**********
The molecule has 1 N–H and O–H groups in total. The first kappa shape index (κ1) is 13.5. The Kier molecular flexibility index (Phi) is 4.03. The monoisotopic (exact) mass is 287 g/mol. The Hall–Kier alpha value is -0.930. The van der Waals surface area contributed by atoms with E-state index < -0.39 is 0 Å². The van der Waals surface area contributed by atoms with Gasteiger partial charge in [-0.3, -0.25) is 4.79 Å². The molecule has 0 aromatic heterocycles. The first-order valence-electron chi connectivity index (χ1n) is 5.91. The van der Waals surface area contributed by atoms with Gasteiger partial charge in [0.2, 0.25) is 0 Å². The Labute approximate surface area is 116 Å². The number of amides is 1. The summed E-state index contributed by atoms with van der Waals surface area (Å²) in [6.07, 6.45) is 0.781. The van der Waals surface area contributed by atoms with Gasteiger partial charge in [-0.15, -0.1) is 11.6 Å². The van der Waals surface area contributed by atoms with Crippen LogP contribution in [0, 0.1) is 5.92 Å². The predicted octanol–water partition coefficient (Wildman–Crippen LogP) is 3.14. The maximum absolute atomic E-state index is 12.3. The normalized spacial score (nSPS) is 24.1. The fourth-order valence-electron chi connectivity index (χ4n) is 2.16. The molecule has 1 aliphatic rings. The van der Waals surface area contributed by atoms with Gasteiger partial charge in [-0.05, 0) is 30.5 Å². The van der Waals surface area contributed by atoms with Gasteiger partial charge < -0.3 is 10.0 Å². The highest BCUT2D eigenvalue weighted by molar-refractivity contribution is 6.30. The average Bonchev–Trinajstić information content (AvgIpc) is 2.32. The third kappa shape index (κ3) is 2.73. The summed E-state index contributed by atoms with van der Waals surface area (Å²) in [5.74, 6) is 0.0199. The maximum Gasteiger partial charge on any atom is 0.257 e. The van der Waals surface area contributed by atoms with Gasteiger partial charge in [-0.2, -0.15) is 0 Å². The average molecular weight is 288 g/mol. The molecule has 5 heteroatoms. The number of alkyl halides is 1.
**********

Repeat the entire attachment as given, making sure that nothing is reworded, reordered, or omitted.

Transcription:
The molecule has 1 N–H and O–H groups in total. The first kappa shape index (κ1) is 13.5. The Kier molecular flexibility index (Phi) is 4.03. The monoisotopic (exact) mass is 287 g/mol. The Hall–Kier alpha value is -0.930. The van der Waals surface area contributed by atoms with E-state index < -0.39 is 0 Å². The van der Waals surface area contributed by atoms with Gasteiger partial charge in [-0.3, -0.25) is 4.79 Å². The molecule has 0 aromatic heterocycles. The first-order valence-electron chi connectivity index (χ1n) is 5.91. The van der Waals surface area contributed by atoms with Gasteiger partial charge in [0.2, 0.25) is 0 Å². The Labute approximate surface area is 116 Å². The number of amides is 1. The summed E-state index contributed by atoms with van der Waals surface area (Å²) in [6.07, 6.45) is 0.781. The van der Waals surface area contributed by atoms with Gasteiger partial charge in [-0.15, -0.1) is 11.6 Å². The van der Waals surface area contributed by atoms with Crippen LogP contribution in [0, 0.1) is 5.92 Å². The predicted octanol–water partition coefficient (Wildman–Crippen LogP) is 3.14. The maximum absolute atomic E-state index is 12.3. The normalized spacial score (nSPS) is 24.1. The fourth-order valence-electron chi connectivity index (χ4n) is 2.16. The molecule has 1 aliphatic rings. The van der Waals surface area contributed by atoms with Gasteiger partial charge in [-0.05, 0) is 30.5 Å². The van der Waals surface area contributed by atoms with Gasteiger partial charge < -0.3 is 10.0 Å². The highest BCUT2D eigenvalue weighted by molar-refractivity contribution is 6.30. The average Bonchev–Trinajstić information content (AvgIpc) is 2.32. The third kappa shape index (κ3) is 2.73. The summed E-state index contributed by atoms with van der Waals surface area (Å²) in [5.74, 6) is 0.0199. The maximum Gasteiger partial charge on any atom is 0.257 e. The van der Waals surface area contributed by atoms with Gasteiger partial charge in [-0.2, -0.15) is 0 Å². The average molecular weight is 288 g/mol. The molecule has 5 heteroatoms. The number of alkyl halides is 1.